I don’t know if this is going to come as a shock to you, but I’m not a big football fan. I mean, I play the Madden games every year and sure I bet on the Packers in Vegas last weekend. Why? It’s a sneaky lock. So maybe that’s enough of an association with sports for me to say I’m a fan of Brett Favre, but when you’ve never watched football in your life one way or the other, saying you’re a fan is kind of like saying you’re into aquariums because somebody gave you a beta fish for Christmas.
But that’s my association with sports right now
Now our story begins with the standard Monday morning when I find out that one of the greatest quarterbacks, and most beloved people in Green Bay, retired from football. I hadn’t heard a word about it. In fact, if not for a random e-mail from my grandmother asking me if I knew anything about this retirement business, I would have had no idea whatsoever. At first I thought it was a joke. I mean, Favre retired like eight years ago right? But my grandmother is no joker, she’s serious as cancer, so Favre must be retiring. It’s not until later that afternoon when I’m watching SportsCenter and see the teary footage of him stepping away from the NFL
When I realize it can’t be a joke
That’s when I realized that Brett Favre really is going to retire from professional football.
I didn’t think it was possible for me to feel as bad as Favre looked in those interviews with Chris Berman and Stuart Scott, but I have never been more wrong about anything in my life. All of a sudden I didn’t just feel bad for Favre. I felt as if the whole world was coming to an end, and that’s when my mission was set in motion
It took a moment to sink in what this meant, but all of a sudden it hit me: Brett Favre is going to be on Oprah
How old was brett favre when he retired
In the 2008 offseason, he was considering retirement after 18 seasons in the NFL. In 2008, Favre’s consecutive starts streak ended at 297 games following multiple injuries throughout the season. The streak spanned over nineteen full seasons, starting with the Green Bay Packers’ game against the New York Giants on September 27, 1992 and ending when he opted to sit out the second half of the 2007 season opener against the Detroit Lions, after aggravating a shoulder injury on his throwing arm. Favre said that he would return for 2008, and he decided to do so only after talking with close friends and family members. However, in an interview with ESPN’s Chris Mortensen on August 6, 2008, Favre said that he was “not 100 percent committed” to returning for another season. Favre told the same interviewer that he would be in training camp on time, and felt obligated to hold up his end of the deal which he made with Packers general manager Ted Thompson. He said that Green Bay fans deserve an opportunity to see their team in the Super Bowl, and if he felt that chance would happen, he probably would return for one more season. In a press conference the next day, Favre officially announced his retirement from professional football.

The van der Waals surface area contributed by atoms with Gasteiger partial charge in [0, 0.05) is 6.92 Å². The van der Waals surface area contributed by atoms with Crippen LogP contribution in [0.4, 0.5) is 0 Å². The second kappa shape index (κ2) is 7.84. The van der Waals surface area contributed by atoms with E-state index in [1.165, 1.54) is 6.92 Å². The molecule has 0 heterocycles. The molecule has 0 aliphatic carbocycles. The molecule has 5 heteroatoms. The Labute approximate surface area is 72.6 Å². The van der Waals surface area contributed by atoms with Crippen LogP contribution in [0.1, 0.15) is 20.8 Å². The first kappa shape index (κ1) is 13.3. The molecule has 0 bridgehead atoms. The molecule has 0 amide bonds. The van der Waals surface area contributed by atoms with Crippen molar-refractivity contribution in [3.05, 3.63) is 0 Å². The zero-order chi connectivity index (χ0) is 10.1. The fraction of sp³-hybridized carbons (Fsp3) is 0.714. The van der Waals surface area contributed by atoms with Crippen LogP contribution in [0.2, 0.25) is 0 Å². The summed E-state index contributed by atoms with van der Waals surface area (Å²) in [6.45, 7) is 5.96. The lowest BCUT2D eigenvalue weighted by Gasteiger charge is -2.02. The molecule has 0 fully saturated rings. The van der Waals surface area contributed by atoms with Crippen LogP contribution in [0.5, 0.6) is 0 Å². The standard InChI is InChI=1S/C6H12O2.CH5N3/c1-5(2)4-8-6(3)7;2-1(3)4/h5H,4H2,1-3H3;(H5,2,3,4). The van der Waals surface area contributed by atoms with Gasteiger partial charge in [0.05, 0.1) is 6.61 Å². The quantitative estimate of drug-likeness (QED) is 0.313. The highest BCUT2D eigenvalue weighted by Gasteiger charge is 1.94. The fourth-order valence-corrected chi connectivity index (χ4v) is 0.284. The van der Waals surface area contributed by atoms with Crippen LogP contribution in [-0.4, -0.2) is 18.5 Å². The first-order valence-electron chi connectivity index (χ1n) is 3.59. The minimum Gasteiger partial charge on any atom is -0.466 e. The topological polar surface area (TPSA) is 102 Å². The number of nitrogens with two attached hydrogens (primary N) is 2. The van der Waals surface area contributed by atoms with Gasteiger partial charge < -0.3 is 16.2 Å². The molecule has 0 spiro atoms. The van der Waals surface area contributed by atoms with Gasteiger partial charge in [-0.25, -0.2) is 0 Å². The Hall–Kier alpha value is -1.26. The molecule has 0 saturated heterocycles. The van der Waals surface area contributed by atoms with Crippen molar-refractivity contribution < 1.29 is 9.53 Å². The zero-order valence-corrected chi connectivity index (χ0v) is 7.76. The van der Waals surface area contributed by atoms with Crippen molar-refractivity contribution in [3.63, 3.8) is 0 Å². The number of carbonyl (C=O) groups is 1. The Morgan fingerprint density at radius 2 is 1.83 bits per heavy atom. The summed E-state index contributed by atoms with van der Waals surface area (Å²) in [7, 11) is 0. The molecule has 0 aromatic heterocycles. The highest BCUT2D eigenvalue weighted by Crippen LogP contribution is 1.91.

He is a three-time MVP and was inducted into the Pro Football Hall of Fame in 2016
Favre has been selected for the Pro Bowl ten times in nineteen seasons. He holds several NFL records including pass attempts (10,169), interceptions thrown (336) and touchdown passes (508). He led the Green Bay Packers to two Super Bowl appearances, winning one of them. Favre was named Most Valuable Player of that Super Bowl. During his career, he was named NFL MVP three times and AP Male Athlete of the Year three times.